She also found out that she would be expected to continue to pay rent on her studios without any relief or deferment in the coming months. In addition,  because everything from her phone to the internet was located there, the overhead for the organization would also have to be kept up.  On top of all this, Lee had already picked up the $30,000 tab for the costumes for the student show, for which there was no refund available as they were specifically customized for their student show.

Now, after a month into the online classes, motivational ZOOM sessions, engagements with faculty and guest artists, Lee acknowledges that this online training has not only instructional limits but financial ones as well. Somehow all of this will have to be made up for down the road when the pandemic is finally over.

There are other issues as well. As inspiring as virtual instruction can be, Lee says, in many respects “it’s just not great.  Some of it is just dangerous in many home settings. On pointe what are you going to do on a tile floor in the kitchen?”

The wide variety of free workshops, classes and dance sessions being streamed right now could potentially create other problems. Even with Lee’s model of free content, realistically how long can that be sustained as a full alternative to in-person training? How long will students be willing to train cut off from studio engagement and live performance experiences?

“I don’t even want to think about how I’m going to pay rent,” she notes with a sigh as she contemplates the many consequences of her choices, wondering, “I don’t really know if I did the right thing.”

Even with these doubts, Lee remains optimistic but is acutely aware of what’s at stake in real-time. “Everything is on hold right now. How do you make changes mid-action when none of us… can really know what is going on? The situation changes daily and is all so unknown.” Part of that unknown is whether the 25th Anniversary Gala will go on. For now, the Reflections Show is still booked at Library Auditorium at Bucks County Community College for three performances, May 16-17 but that could change in an instant.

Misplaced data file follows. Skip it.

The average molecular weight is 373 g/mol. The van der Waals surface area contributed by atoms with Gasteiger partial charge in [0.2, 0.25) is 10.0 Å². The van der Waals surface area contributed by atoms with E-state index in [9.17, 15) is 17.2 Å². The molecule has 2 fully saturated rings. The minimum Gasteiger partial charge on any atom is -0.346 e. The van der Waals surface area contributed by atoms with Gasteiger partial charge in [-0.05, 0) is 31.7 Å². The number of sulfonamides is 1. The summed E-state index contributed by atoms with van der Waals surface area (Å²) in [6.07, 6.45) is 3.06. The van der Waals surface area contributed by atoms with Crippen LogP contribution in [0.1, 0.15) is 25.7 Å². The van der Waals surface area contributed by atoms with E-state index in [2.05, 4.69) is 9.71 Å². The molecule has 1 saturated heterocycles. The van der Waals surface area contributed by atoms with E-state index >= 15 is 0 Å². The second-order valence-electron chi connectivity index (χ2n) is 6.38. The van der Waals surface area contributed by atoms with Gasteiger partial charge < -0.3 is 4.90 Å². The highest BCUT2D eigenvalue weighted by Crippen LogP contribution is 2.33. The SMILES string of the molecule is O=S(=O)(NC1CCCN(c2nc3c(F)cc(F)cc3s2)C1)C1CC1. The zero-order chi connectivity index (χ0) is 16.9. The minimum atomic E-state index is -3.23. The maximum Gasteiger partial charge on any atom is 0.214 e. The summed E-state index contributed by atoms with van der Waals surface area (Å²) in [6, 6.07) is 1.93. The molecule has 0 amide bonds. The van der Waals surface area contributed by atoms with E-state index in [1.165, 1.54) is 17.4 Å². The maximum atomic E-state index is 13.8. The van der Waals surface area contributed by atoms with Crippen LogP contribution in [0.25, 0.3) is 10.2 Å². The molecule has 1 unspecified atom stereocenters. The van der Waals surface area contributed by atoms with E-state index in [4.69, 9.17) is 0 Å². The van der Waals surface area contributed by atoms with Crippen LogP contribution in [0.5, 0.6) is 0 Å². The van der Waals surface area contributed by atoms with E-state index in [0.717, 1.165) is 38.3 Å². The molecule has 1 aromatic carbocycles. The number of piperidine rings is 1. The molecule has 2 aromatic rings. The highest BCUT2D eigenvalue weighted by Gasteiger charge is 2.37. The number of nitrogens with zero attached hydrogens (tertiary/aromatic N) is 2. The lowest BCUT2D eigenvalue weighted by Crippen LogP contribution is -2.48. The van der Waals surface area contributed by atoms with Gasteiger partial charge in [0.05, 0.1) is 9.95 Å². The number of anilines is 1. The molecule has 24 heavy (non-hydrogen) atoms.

Since that day in March, Lee has had many sleepless nights about how to continue with her life and her life’s work. Dancers are resilient and Lee recalls previous seemingly insurmountable circumstances that shut down the performing arts industry.  “We went through AIDS epidemic, which was so devastating for theater and dance, and the 9.11 shutdown in New York, then the financial crash of 2008 and we got through, and, you know, in the end, it’s all about community. We’re performers, that’s why we do what we do.”

About Lewis J. Whittington

Lewis Whittington is an arts journalist based in Philadelphia. He started writing professionally in the early 90s as a media consultant for an AIDS organizations and then as a theater and dance reviewer for the Philadelphia Gay News. Mr. Whittington has covered dance, theater, opera and classical music for the Philadelphia Inquirer and City Paper.

Mr. Whittington’s arts profiles, features, and stories have appeared in The Advocate, Dance International, Playbill, American Theatre, American Record Guide, The Harvard Gay and Lesbian Review Worldwide, EdgeMedia, and Philadelphia Dance Journal. Mr. Whittington has received two NEA awards for journalistic excellence.

In addition to interviews with choreographers, dancers, and artistic directors from every discipline, he has interviewed such music luminaries from Ned Rorem to Eartha Kitt. He has written extensively on gay culture and politics and is most proud of his interviews with such gay rights pioneers as Frank Kameny and Barbara Gittings.

Mr. Whittington has participated on the poetry series Voice in Philadelphia and has written two (unpublished) books of poetry. He is currently finishing Beloved Infidels, a play about the murder of filmmaker Theo van Gogh. His editorials on GLBTQ activism, marriage equality, gay culture and social issues have appeared in Philadelphia Inquirer, City Paper, and The Advocate.